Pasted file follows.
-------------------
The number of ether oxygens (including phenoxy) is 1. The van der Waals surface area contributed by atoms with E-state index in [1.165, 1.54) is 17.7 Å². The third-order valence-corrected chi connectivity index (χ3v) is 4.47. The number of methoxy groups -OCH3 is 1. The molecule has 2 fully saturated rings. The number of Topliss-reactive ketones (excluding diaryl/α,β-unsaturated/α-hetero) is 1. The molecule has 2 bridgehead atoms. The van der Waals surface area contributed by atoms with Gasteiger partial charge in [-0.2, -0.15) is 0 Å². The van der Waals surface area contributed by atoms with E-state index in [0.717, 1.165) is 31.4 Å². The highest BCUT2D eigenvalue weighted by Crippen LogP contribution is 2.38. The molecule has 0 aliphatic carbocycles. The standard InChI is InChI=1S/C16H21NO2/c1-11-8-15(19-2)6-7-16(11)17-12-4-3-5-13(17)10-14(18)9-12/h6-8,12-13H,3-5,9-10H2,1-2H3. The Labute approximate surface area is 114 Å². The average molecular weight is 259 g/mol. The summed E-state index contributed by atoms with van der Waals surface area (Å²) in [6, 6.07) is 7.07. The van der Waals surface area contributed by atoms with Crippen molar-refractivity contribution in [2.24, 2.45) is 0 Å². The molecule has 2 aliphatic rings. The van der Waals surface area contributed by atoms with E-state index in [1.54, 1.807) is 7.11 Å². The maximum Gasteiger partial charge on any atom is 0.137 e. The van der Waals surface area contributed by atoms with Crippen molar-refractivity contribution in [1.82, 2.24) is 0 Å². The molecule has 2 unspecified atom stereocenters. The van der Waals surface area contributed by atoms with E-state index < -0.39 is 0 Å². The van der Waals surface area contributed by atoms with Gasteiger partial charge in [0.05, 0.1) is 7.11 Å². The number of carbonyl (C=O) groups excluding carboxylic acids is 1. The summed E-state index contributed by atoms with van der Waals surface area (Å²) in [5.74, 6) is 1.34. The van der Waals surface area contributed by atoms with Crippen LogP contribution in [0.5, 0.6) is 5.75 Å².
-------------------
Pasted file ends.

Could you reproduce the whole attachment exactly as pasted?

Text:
The number of ether oxygens (including phenoxy) is 1. The van der Waals surface area contributed by atoms with E-state index in [1.165, 1.54) is 17.7 Å². The third-order valence-corrected chi connectivity index (χ3v) is 4.47. The number of methoxy groups -OCH3 is 1. The molecule has 2 fully saturated rings. The number of Topliss-reactive ketones (excluding diaryl/α,β-unsaturated/α-hetero) is 1. The molecule has 2 bridgehead atoms. The van der Waals surface area contributed by atoms with Gasteiger partial charge in [-0.2, -0.15) is 0 Å². The van der Waals surface area contributed by atoms with E-state index in [0.717, 1.165) is 31.4 Å². The highest BCUT2D eigenvalue weighted by Crippen LogP contribution is 2.38. The molecule has 0 aliphatic carbocycles. The standard InChI is InChI=1S/C16H21NO2/c1-11-8-15(19-2)6-7-16(11)17-12-4-3-5-13(17)10-14(18)9-12/h6-8,12-13H,3-5,9-10H2,1-2H3. The Labute approximate surface area is 114 Å². The average molecular weight is 259 g/mol. The summed E-state index contributed by atoms with van der Waals surface area (Å²) in [6, 6.07) is 7.07. The van der Waals surface area contributed by atoms with Crippen molar-refractivity contribution in [2.24, 2.45) is 0 Å². The molecule has 2 aliphatic rings. The van der Waals surface area contributed by atoms with E-state index in [1.54, 1.807) is 7.11 Å². The maximum Gasteiger partial charge on any atom is 0.137 e. The van der Waals surface area contributed by atoms with Crippen molar-refractivity contribution in [1.82, 2.24) is 0 Å². The molecule has 2 unspecified atom stereocenters. The van der Waals surface area contributed by atoms with E-state index < -0.39 is 0 Å². The van der Waals surface area contributed by atoms with Gasteiger partial charge in [0.05, 0.1) is 7.11 Å². The number of carbonyl (C=O) groups excluding carboxylic acids is 1. The summed E-state index contributed by atoms with van der Waals surface area (Å²) in [5.74, 6) is 1.34. The van der Waals surface area contributed by atoms with Crippen LogP contribution in [0.5, 0.6) is 5.75 Å².